top of page


Originally built in 1973 in Society Hill Philadelphia, this townhouse's area is zoned for attached single family townhouses in the Mid-century Modern to Colonial style. Take a walk down Addison Street, you will be encapsulated by historical red brick shell buildings on cobble stone paths decorated with foliage and happy families.

Throughout the entirety of this home's renovation, there has been a focus on modernizing and opening the spaces while keeping the personality of this historic building. Without interfering with the historical integrity of the building, we were able to open up the first floor to maximize space, entirely update the kitchen to modern appliances and cabinetry, lay down high end LVT, modernize and tile the bathrooms, and replace existing fixtures with LED down-lights and high end pendants. Attached to the back of the townhouse, a brand new backyard with built in benches, perennial planters, a Japanese maple tree, and 93" wide natural gas grill have been installed to entertain guests.

Inside, historic features were highlighted through a contrast of new and existing materials. Leaving major elements like the original floor to ceiling travertine fireplace in the living room and replacing the white painted built ins with dark wood beside it allowed both materials to work together. By focusing on curating materials which convey both natural and modern qualities, we were able to design and build a chic home with a personality and warmth that matches the owners'.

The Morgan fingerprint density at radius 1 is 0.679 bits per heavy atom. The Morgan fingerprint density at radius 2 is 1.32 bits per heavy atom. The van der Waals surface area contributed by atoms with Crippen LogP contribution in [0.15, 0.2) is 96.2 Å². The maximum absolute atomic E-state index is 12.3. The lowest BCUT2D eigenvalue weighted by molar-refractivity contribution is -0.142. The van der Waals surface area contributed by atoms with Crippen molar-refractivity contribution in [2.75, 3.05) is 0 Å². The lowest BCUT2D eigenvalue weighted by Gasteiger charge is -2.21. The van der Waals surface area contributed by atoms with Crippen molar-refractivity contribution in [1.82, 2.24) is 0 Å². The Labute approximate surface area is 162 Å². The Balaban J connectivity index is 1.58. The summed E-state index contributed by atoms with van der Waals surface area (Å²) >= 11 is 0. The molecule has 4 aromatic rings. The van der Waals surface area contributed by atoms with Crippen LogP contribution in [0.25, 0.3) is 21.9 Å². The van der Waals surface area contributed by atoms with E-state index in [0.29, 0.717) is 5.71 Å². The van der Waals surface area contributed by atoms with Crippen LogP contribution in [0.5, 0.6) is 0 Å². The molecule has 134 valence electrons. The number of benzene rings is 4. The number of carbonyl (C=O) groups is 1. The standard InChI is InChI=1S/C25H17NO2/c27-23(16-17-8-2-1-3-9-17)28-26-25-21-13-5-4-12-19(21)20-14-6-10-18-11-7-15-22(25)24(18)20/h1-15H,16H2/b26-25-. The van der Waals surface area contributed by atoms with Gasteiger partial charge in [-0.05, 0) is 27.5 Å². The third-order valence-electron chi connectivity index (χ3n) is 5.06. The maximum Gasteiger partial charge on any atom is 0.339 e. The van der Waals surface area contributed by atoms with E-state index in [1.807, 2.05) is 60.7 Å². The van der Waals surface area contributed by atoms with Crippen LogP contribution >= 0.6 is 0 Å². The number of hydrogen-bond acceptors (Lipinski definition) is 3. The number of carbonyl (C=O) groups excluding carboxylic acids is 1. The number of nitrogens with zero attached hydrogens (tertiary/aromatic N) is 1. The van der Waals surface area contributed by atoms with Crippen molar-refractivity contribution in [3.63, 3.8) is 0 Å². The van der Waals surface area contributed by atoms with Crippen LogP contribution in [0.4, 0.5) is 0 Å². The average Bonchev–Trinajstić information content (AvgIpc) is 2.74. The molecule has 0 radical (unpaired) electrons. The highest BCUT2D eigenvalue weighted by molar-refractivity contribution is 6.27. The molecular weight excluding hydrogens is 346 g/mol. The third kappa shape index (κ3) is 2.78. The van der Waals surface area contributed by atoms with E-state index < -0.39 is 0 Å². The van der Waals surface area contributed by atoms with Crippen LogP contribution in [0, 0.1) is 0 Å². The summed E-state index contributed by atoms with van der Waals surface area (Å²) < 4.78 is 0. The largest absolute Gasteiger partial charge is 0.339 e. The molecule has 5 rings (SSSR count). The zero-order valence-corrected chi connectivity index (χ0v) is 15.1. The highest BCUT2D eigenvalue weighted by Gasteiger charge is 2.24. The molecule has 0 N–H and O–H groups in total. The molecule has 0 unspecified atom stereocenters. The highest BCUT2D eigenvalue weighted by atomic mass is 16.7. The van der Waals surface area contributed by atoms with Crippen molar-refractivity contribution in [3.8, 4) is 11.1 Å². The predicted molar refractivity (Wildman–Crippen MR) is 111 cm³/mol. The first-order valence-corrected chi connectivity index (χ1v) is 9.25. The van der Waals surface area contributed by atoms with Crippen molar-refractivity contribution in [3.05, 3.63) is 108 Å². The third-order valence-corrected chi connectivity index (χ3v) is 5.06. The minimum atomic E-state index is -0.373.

From the first to third floor, a steel and floating glass zig-zag stringer staircase spirals up each level, creating an open and luxurious feature on every floor. We selected the famously known Sarus Chandelier (made by David Weeks Studio in Brooklyn) in a polished nickel and white version which hangs in the 13' high living room and can be seen from the entrance of the home, drawing visitors and home dwellers alike farther into this artistic and modern townhouse. A picture window has been installed right behind The Sarus Chandelier, which visually amplifies the height of the living room's ceiling while also allowing more light to come into this bright and refreshing first floor.

Photo Credit: Brian Wetzel Photo





bottom of page